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Coverage of Todd Turner’s Constitutional Challenge of the Check Cashiers Act

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Ark. Supreme Court hears arguments in payday-lending case

By ANDREW DEMILLO

Associated Press Writer

LITTLE ROCK (AP) — An attorney for a consumers’ group on Thursday asked the Arkansas Supreme Court to repeal the state’s Check Cashers Act, saying it allows payday lenders to issue loans with triple-digit interest rates.

Todd Turner, an Arkadelphia attorney, also told justices that the state could be subject to a claim for illegal exaction for the license fees it collects from payday lenders in the state


Turner said the act, passed by the Legislature in 1999, violates the state constitution because it allows payday lenders to make consumer loans with interest rates of more than 17 percent annually.

“This act gives cover to check cashers to do what they’re doing,” Turner said.

Turner, who represents Arkansans Against Abusive Payday Lending, appealed a Pulaski County judge’s denial of the request to have the check cashers act declared unconstitutional. Judge Barry A. Sims also said the State Board of Collection Agencies was not subject to a claim for illegal exaction.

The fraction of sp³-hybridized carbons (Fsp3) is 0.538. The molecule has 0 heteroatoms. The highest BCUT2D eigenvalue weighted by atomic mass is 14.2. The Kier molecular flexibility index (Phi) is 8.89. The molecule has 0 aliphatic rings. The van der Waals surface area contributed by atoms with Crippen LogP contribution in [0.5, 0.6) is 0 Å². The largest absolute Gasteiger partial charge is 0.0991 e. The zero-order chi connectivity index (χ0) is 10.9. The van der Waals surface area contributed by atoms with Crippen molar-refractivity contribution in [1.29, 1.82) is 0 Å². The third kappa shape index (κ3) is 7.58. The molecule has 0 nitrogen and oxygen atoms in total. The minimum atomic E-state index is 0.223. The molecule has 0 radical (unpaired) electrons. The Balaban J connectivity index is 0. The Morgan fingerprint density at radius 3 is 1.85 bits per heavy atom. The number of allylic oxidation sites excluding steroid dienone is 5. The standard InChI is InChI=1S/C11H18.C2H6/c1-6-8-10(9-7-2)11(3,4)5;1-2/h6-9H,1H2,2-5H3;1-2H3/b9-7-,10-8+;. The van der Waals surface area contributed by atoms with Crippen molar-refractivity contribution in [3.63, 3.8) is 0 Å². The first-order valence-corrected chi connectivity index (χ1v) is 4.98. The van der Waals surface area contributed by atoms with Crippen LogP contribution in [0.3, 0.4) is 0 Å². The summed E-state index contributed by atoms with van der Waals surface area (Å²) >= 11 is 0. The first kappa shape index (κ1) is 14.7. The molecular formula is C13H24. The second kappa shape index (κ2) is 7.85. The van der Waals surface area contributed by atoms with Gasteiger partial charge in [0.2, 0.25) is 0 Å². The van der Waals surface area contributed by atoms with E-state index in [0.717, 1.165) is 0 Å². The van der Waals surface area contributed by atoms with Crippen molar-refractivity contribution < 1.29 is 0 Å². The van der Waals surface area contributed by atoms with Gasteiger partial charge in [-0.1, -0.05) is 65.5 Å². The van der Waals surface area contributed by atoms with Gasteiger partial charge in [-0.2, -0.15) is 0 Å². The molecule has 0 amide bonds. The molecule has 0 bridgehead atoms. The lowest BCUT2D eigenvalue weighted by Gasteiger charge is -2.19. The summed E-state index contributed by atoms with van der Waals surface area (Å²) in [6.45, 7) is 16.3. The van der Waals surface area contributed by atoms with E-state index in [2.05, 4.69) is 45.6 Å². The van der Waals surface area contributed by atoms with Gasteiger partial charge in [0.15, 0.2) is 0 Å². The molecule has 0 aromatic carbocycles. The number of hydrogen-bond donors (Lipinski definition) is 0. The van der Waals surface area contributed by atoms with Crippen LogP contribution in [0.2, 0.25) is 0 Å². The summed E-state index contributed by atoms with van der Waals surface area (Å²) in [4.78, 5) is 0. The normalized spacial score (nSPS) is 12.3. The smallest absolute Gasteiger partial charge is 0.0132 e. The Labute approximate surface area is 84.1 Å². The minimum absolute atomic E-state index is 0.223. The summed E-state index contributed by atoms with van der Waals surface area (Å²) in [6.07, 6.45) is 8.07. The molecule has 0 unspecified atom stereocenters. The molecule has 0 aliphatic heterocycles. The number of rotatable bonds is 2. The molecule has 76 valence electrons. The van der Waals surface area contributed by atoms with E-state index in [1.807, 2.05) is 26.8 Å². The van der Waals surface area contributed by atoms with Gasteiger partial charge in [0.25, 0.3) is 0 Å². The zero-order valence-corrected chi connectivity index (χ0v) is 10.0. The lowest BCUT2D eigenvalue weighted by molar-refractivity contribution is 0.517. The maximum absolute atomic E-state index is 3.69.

Tom Thrash, an attorney for the board, told justices that Turner’s clients should have gone to the board before taking the complaint to court.

“They have not exhausted their administrative remedies,” Thrash said. “They should have raised the issue with the board.”

Justices appeared skeptical of the notion of taking the complaint about the board and the check cashers law before the board itself.

“Who do the petitioners sue?” Justice Annabelle Clinton Imber said. “You’re petitioning with the party that you’re going to sue.”

Through a payday loan in Arkansas, a customer writing a check for $400, for example, typically would receive $350. The lender would keep the check for about two weeks without cashing it and, thereby, allowing the customer time to buy back the check.

The $50 charge on the $350 loan for 14 days equates to 371 percent interest, well above Arkansas’ usury limit of 17 percent.

The consumer group filed suit in April 2003, arguing that the Arkansas Check Cashers Act was a violation of the maximum interest rates. The law says money charged for holding a check written in advance is to be considered a fee, not interest.

The case made its way to the Arkansas Supreme Court, which in 2005 sent the case back to Pulaski County Circuit Court. Sims ruled that the act was constitutional in November 2005.

 

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